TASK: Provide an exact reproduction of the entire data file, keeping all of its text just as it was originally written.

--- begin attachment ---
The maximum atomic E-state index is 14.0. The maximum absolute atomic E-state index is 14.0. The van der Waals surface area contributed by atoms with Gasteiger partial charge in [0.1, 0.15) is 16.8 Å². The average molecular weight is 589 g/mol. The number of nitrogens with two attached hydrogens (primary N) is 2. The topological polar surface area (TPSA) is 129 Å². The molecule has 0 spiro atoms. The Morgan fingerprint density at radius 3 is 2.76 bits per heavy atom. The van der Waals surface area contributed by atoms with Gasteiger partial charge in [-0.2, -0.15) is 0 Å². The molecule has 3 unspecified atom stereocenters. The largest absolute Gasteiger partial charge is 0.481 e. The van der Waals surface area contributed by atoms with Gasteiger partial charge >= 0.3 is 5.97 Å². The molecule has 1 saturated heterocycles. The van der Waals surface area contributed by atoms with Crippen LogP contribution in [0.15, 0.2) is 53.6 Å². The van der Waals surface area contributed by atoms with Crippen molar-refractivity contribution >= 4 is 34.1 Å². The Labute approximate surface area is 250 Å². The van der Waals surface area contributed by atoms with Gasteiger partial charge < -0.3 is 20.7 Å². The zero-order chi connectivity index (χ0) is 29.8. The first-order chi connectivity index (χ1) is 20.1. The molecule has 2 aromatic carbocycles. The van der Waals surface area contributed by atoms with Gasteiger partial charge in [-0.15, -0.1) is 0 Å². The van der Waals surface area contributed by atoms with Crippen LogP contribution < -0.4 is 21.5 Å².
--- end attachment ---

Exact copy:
The maximum atomic E-state index is 14.0. The maximum absolute atomic E-state index is 14.0. The van der Waals surface area contributed by atoms with Gasteiger partial charge in [0.1, 0.15) is 16.8 Å². The average molecular weight is 589 g/mol. The number of nitrogens with two attached hydrogens (primary N) is 2. The topological polar surface area (TPSA) is 129 Å². The molecule has 0 spiro atoms. The Morgan fingerprint density at radius 3 is 2.76 bits per heavy atom. The van der Waals surface area contributed by atoms with Gasteiger partial charge in [-0.2, -0.15) is 0 Å². The molecule has 3 unspecified atom stereocenters. The largest absolute Gasteiger partial charge is 0.481 e. The van der Waals surface area contributed by atoms with Gasteiger partial charge >= 0.3 is 5.97 Å². The molecule has 1 saturated heterocycles. The van der Waals surface area contributed by atoms with Crippen LogP contribution in [0.15, 0.2) is 53.6 Å². The van der Waals surface area contributed by atoms with Crippen molar-refractivity contribution >= 4 is 34.1 Å². The Labute approximate surface area is 250 Å². The van der Waals surface area contributed by atoms with Gasteiger partial charge < -0.3 is 20.7 Å². The zero-order chi connectivity index (χ0) is 29.8. The first-order chi connectivity index (χ1) is 20.1. The molecule has 2 aromatic carbocycles. The van der Waals surface area contributed by atoms with Gasteiger partial charge in [-0.15, -0.1) is 0 Å². The van der Waals surface area contributed by atoms with Crippen LogP contribution < -0.4 is 21.5 Å².